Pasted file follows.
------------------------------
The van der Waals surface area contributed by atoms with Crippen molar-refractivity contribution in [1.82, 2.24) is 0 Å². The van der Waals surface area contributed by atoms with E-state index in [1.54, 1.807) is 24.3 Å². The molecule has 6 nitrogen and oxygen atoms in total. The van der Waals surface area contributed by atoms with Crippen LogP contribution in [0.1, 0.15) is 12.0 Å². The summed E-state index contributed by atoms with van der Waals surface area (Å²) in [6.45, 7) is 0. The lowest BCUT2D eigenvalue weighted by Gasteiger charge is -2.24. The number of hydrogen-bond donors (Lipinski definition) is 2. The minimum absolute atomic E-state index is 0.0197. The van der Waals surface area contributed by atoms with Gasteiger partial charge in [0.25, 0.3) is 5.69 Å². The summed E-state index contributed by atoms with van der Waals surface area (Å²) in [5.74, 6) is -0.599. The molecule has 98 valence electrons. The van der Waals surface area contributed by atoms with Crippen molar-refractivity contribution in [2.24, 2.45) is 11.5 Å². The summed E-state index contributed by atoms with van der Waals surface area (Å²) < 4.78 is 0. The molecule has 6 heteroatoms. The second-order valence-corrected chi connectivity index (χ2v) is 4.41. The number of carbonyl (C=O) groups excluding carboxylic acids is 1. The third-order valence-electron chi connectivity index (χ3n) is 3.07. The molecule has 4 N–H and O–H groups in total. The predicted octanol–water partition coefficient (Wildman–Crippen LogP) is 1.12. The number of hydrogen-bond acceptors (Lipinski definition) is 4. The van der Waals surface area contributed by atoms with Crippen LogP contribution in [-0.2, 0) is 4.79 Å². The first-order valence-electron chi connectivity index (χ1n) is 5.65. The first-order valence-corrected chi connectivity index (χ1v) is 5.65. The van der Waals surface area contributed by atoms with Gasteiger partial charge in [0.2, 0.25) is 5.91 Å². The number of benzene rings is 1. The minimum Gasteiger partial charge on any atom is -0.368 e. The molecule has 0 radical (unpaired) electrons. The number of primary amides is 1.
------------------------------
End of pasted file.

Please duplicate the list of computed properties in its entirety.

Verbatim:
The van der Waals surface area contributed by atoms with Crippen molar-refractivity contribution in [1.82, 2.24) is 0 Å². The van der Waals surface area contributed by atoms with E-state index in [1.54, 1.807) is 24.3 Å². The molecule has 6 nitrogen and oxygen atoms in total. The van der Waals surface area contributed by atoms with Crippen LogP contribution in [0.1, 0.15) is 12.0 Å². The summed E-state index contributed by atoms with van der Waals surface area (Å²) in [6.45, 7) is 0. The lowest BCUT2D eigenvalue weighted by Gasteiger charge is -2.24. The number of hydrogen-bond donors (Lipinski definition) is 2. The minimum absolute atomic E-state index is 0.0197. The van der Waals surface area contributed by atoms with Gasteiger partial charge in [0.25, 0.3) is 5.69 Å². The summed E-state index contributed by atoms with van der Waals surface area (Å²) in [5.74, 6) is -0.599. The molecule has 98 valence electrons. The van der Waals surface area contributed by atoms with Crippen molar-refractivity contribution in [2.24, 2.45) is 11.5 Å². The summed E-state index contributed by atoms with van der Waals surface area (Å²) < 4.78 is 0. The molecule has 6 heteroatoms. The second-order valence-corrected chi connectivity index (χ2v) is 4.41. The number of carbonyl (C=O) groups excluding carboxylic acids is 1. The third-order valence-electron chi connectivity index (χ3n) is 3.07. The molecule has 4 N–H and O–H groups in total. The predicted octanol–water partition coefficient (Wildman–Crippen LogP) is 1.12. The number of hydrogen-bond acceptors (Lipinski definition) is 4. The van der Waals surface area contributed by atoms with Crippen LogP contribution in [-0.2, 0) is 4.79 Å². The first-order valence-electron chi connectivity index (χ1n) is 5.65. The first-order valence-corrected chi connectivity index (χ1v) is 5.65. The van der Waals surface area contributed by atoms with Gasteiger partial charge in [0.2, 0.25) is 5.91 Å². The number of benzene rings is 1. The minimum Gasteiger partial charge on any atom is -0.368 e. The molecule has 0 radical (unpaired) electrons. The number of primary amides is 1.